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Nokia Makes Plans, Samsung Makes Moves

September 8, 2010 Leave a comment

In June I posted on Nokia’s vision of the mobile market and specifically how they view the space in which tablet devices are intended to fit. While Nokia has been continuing with its planning (and re-planning, as they have since realised their initial tablet outlines do not match the market expectations), Samsung have surged ahead, taking centre stage with the same strategy.

Samsung recognised that a tablet at the right size can be the ultimate portable device, but even with its vast array of features, it can not truly replace the mobile phone. With this realisation, the Korean company looked for another way in, and it seems they came to the same conclusion as their Finnish rivals. Although it is not possible to completely replace a mobile handset, creating a device that prioritises the typical use cases of a phone (web browsing, text messaging, email, music, video, gaming) limits the benefits of the smaller device to one core feature – calls. If they can convince users that it is just as convenient to use a tablet for everything other than calls, while also giving an improved overall experience due to the larger screen, consumers will begin to look at tablets as not just mini-computers, but super-sized smart phones.

This approach immediately opens up tablets (and in particular, the Galaxy Tab) to the masses, but this alone is not the end game. As I highlighted in June, this development brings with it the opportunity for operators to sell consumers a second handset, and with it, a contract. The ultimate goal is for consumers to purchase 2 devices: 1 a portable browsing device and the second will be their handset for traditional calls and messaging. This may seem familiar and it most certainly is, as network operators have been trying to push netbooks alongside mobiles for a couple of years already. This however, is not in anyway the same thing. The tablet will replace your smart phone as you use it today; the second device will be pushed as a “minimalist” product, for when you are out on the town and only need a phone to stay in contact. These devices will more often than not be feature phones (such as the HTC Wildfire or the Samsung Wave 2) with displays no larger than 3.5 inches. The user experience will be largely transferable between a tablet and its “partner” phone, as manufacturers including Samsung and HTC have used their custom skins for Android as the basis of their feature phone UIs. Ultimately operators will attempt to make “bundles” of a tablet and a phone, allowing users to pay one monthly cost for both products.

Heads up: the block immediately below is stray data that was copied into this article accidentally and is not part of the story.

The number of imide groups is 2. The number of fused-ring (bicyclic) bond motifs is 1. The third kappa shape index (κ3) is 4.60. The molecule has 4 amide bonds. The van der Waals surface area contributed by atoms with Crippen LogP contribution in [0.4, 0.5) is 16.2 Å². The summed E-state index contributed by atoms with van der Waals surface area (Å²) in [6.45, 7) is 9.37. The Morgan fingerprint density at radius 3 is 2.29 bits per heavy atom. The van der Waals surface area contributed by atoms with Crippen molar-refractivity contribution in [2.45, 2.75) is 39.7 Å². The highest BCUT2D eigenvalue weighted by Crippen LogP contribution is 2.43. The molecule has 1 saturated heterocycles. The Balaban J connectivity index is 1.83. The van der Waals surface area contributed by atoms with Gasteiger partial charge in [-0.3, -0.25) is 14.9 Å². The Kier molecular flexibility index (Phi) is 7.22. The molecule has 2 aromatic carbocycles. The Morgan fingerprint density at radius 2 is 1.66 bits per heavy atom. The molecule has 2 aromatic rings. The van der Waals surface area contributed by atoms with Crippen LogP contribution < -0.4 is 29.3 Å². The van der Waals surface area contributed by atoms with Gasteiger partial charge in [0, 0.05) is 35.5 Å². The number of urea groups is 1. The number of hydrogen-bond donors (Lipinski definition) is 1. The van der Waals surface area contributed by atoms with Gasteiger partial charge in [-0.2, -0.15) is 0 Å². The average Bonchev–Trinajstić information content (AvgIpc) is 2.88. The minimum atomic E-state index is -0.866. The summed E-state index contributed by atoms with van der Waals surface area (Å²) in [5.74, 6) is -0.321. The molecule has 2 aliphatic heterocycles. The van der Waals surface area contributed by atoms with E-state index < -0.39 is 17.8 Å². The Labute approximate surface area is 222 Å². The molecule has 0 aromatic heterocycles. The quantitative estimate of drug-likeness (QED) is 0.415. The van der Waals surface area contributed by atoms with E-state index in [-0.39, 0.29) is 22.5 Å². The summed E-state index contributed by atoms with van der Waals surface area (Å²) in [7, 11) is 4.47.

The Samsung Tab is the trial run for how operators and manufacturers hope to position and market their products in the future. The early adopters will pay more for the convenience of a tablet and mobile phone with 1 contract, but as this type of bundle becomes more prevalent and our options broaden, we as consumers  should come out on top. The only real question is whether Nokia will be able to get its house in order quick enough to become one of those options.